The hand sanitizer is part of a $40,000 purchase from a distillery in Washington that decided to switch operations from alcohol to sanitizer when that state issued a stay-at-home order, Kristi Phillips said.
“I had a contact through a very good friend in Washington,” Michael Phillips said. “He was in the process of making hand sanitizer and I asked how to get a shipment, because nobody around here has any. So we purchased a shipment through the Michael David Foundation and went to work donating the sanitizer.”
Not only is the sanitizer being handed out with a purchase at the winery, but the Phillips family has given many bottles to the police department and Lodi Memorial.
Police Chief Tod Patterson has given every officer a bottle or two, encouraging them to place them in their patrol cars or bags to tote around from work to home. There are bottles throughout the Lodi City Jail as well, Patterson said.
“For our officers, it’s imperative they have something to be able to stay safe,” he said. “With 105 employees at the department, we can’t have even one of our officers come down with this. (The Phillips family) are somebody who always contributes to us. They’ve been incredible, not only to the department, but to the community.”
Tracy Williams, executive director at the LOEL Senior Center, said the family donated about eight cases of the sanitizer, which has been handed out to seniors who come to pick up meals.
The some 416 bottles donated by the Phillips family is also used by Williams’ staff, and added to an anonymous donation of 105 bottles made about a month ago.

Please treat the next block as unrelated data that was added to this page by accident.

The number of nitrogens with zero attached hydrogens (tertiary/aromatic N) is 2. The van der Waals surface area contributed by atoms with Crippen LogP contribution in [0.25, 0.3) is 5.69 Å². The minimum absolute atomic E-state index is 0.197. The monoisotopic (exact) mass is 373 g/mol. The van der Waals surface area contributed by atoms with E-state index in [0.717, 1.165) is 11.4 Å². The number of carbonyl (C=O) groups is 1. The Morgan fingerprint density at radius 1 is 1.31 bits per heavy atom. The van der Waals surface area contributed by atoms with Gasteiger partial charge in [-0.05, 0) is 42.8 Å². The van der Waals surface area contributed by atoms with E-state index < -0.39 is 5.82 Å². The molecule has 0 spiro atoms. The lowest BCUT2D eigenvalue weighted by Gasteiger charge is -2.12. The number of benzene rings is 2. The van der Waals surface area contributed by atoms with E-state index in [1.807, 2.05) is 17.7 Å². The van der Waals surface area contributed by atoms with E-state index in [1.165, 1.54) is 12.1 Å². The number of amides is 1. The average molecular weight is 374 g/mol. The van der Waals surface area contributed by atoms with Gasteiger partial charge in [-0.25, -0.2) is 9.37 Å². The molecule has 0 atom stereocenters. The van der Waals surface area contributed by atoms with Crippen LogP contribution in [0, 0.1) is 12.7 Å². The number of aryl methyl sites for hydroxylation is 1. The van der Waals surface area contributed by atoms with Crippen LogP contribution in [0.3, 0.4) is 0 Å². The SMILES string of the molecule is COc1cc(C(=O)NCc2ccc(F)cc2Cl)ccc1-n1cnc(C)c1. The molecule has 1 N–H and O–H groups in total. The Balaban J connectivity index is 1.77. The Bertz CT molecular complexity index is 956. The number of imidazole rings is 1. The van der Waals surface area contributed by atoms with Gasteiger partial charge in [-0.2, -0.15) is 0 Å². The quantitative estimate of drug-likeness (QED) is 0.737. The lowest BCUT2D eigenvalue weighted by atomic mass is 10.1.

“We really appreciate the support, and it keeps our seniors healthy and safe,” she said. “And it’s nice because the bottles are portable, and you can take them anywhere. We couldn’t do what we do without the donations being made during this time.”
The masks donated to Lodi Memorial were secured through contacts her brother-in-law David Phillips had in China, Kristi Phillips said.
Wayne Craig, president of the Adventist Health Lodi Memorial Foundation, said 70 N95 masks were given to doctors, nurses and staff, one of the many donations of its kind from members of the community, including the Ledbetter family and Vino Farms, as well as David Vaccarezza of California Waste.
“Not only did Dave Phillips bring in masks, but the family also brought staff 200 take-home meals,” Craig said. “They were the first to make such a donation. It’s just remarkable how everyone in the community has pulled together for their community hospital.”
Michael Phillips said the family has always been happy to give back to the Lodi community.
“We’ve always been very active locally,” he said. “Our daughter (Melissa Phillips-Stroud) is on the hospital foundation board and LOEL board, we’ve supported with (World of Wonders) museum and the Police Chief’s Gala. We just believe in giving back to the community.”